What is CSS

CSS is an acronym which means Cascading Style Sheets.A style sheet is made up of style rules that tell a browser how to present a document. As the name suggests, CSS is a special purpose stylesheet language and it helps in defining the format of presentation for any document that has been written in a markup language like the HTML.

Mostly, CSS is used to define thepresentation of HTML and XHTML documents. CSS gives great style to your web pages that are written in any markup language. CSS is a syntax used in the markup languages HTML and XHTML and has limited use in XML documents. HTML and XHTML are the programming languages most widely used and they are supported by most search engines. CSS is used in almost every aspect of todays website designs.

Learn CSS in Details

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History of CSS

Since the beginning of style sheet usage in the 1970.It has evolved through wide-spread study and testing. It was not until the mid 1990's that CSS was introduced to the World Wide Web Consortium (W3C). At that time, W3C members became involved in its development, as well. In the late 1990's, CSS was ready to go LIVE and in December 1996, the syntax became official .

Even with the tremendous support from the W3C, Internet Explorer 3 was released in 1996 with very little support for the highly useful style sheet syntax .Three years later, Internet Explorer 5 was released andhad a nearly 100% compatibility and support for CSS . As with any new internet language, however, bugs and inconsistencieswere major obstacles .

Introducing different variations of CSS , such as CSS1, CSS2 and CSS3, aided in weeding out the properties that browsers simply would not support. Creating a standard for CSS and browser compatibility was mandatory for a successful syntax and style tool. By using variations from all forms of CSS, CSS2.1 was created in late July 2007. By 2008, the latest and greatest version of Internet Explorer, IE8, allowed for full support of the CSS2.1 syntax in its highest quality web standards mode.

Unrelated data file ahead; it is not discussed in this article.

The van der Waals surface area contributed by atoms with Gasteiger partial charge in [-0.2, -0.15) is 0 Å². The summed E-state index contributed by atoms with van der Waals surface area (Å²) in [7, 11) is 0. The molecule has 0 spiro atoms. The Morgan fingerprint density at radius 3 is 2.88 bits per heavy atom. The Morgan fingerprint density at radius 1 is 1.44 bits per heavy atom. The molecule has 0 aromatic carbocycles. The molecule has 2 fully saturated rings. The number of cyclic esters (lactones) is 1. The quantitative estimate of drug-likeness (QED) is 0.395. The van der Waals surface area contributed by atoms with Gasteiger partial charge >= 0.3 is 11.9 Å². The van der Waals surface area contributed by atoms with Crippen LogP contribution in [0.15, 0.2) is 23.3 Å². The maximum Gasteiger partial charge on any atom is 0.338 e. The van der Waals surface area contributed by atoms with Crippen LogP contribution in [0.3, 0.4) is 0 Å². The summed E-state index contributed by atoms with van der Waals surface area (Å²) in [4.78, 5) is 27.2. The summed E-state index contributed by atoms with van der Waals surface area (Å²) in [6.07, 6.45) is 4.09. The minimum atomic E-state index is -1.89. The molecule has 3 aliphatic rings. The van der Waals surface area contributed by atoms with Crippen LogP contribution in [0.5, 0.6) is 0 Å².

There are Three Ways To Use CSS

There are three ways to use Cascading Style Sheets: inline, embedded, and external/linked style sheets. I'll briefly explain each of them below

If you just want to apply formatting to a small piece of text you can use inline styles.

If you just want to apply formatting to a small piece of 
text you can use inline styles.
Syntax: "<h3 style="
font-weight: bold">this will be bold 

   Embedded style sheets are put between the 
     tags on every page that you want to use style sheets on.
     This is how they look like:
   <STYLE TYPE="text/css"
   <!-- "

   "Tag: {Property: value; Property2: value2} "

   </HEAD> "

Remember how I said that you can use a single style sheet site-wide, and then change all of your pages by editing one file? This is done with external style sheets, which look something like this


</HEAD> "

This technique can save you a lot of work. If you, for example, would like to change the background color of a website with 100 pages, a style sheet can save you from having to manually change all 100 HTML documents. Using CSS, the change can be made in a few seconds just by changing one code in the central style sheet.

Working of CSS

Every Cascading Style Sheet (whether it is contained in a .css file, or embedded in the head element of an HTML document) is a series of instructions called statements. A statement does two things

  1. it identifies the elements in an HTML document that it affects
  2. it tells the browser how to draw these elements

By elements, I mean paragraphs, links, list items and so on. In technical HTML terms, an element is anything marked up inside HTML tags.

The part of a statement which identifies page elements is called a selector. Selectors select page elements.

The part of a statement which tells a browser how selected elements should be drawn is called the declaration. A declaration can contain any number of properties, the individual pieces of style to be applied to the selected element.

Advantage of CSS
  1. Improved Search Engine Results
  2. Design Separated from Content
  3. Displayed on Various Media
  4. Compatibility with Browsers
  5. Superior styles to HTML
Disadvantage of CSS
  1. Inconsistent Browser Support
  2. Larger Initial time Commitment
  3. Some elements override each other, thus the page may not turn out as you expect it to.
  4. Depending on the size of the file, External CSS may increase load time.
  5. Bugs